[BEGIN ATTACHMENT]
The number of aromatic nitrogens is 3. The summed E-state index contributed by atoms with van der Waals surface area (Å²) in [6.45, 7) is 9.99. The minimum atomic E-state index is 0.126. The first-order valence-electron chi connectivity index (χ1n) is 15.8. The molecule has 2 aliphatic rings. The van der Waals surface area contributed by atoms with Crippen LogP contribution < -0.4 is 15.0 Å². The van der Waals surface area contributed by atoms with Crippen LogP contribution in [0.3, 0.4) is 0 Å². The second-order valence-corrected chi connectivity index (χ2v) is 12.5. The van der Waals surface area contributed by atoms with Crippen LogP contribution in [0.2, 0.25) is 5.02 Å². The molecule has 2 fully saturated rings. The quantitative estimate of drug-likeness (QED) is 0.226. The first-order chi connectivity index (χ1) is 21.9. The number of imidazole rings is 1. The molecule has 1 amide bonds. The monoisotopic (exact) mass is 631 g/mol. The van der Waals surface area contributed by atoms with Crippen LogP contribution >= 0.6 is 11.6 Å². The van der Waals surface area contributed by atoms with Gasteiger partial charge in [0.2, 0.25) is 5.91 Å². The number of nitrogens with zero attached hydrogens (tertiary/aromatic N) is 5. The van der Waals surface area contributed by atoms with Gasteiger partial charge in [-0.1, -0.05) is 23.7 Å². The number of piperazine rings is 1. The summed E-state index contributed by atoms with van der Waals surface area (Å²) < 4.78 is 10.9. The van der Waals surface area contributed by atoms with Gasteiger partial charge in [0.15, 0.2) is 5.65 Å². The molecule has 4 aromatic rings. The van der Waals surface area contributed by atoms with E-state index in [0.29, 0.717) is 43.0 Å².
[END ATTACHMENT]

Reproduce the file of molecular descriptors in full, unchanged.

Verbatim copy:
The number of aromatic nitrogens is 3. The summed E-state index contributed by atoms with van der Waals surface area (Å²) in [6.45, 7) is 9.99. The minimum atomic E-state index is 0.126. The first-order valence-electron chi connectivity index (χ1n) is 15.8. The molecule has 2 aliphatic rings. The van der Waals surface area contributed by atoms with Crippen LogP contribution < -0.4 is 15.0 Å². The van der Waals surface area contributed by atoms with Crippen LogP contribution in [0.3, 0.4) is 0 Å². The second-order valence-corrected chi connectivity index (χ2v) is 12.5. The van der Waals surface area contributed by atoms with Crippen LogP contribution in [0.2, 0.25) is 5.02 Å². The molecule has 2 fully saturated rings. The quantitative estimate of drug-likeness (QED) is 0.226. The first-order chi connectivity index (χ1) is 21.9. The number of imidazole rings is 1. The molecule has 1 amide bonds. The monoisotopic (exact) mass is 631 g/mol. The van der Waals surface area contributed by atoms with Crippen LogP contribution >= 0.6 is 11.6 Å². The van der Waals surface area contributed by atoms with Gasteiger partial charge in [0.2, 0.25) is 5.91 Å². The number of nitrogens with zero attached hydrogens (tertiary/aromatic N) is 5. The van der Waals surface area contributed by atoms with Gasteiger partial charge in [-0.1, -0.05) is 23.7 Å². The number of piperazine rings is 1. The summed E-state index contributed by atoms with van der Waals surface area (Å²) < 4.78 is 10.9. The van der Waals surface area contributed by atoms with Gasteiger partial charge in [0.15, 0.2) is 5.65 Å². The molecule has 4 aromatic rings. The van der Waals surface area contributed by atoms with E-state index in [0.29, 0.717) is 43.0 Å².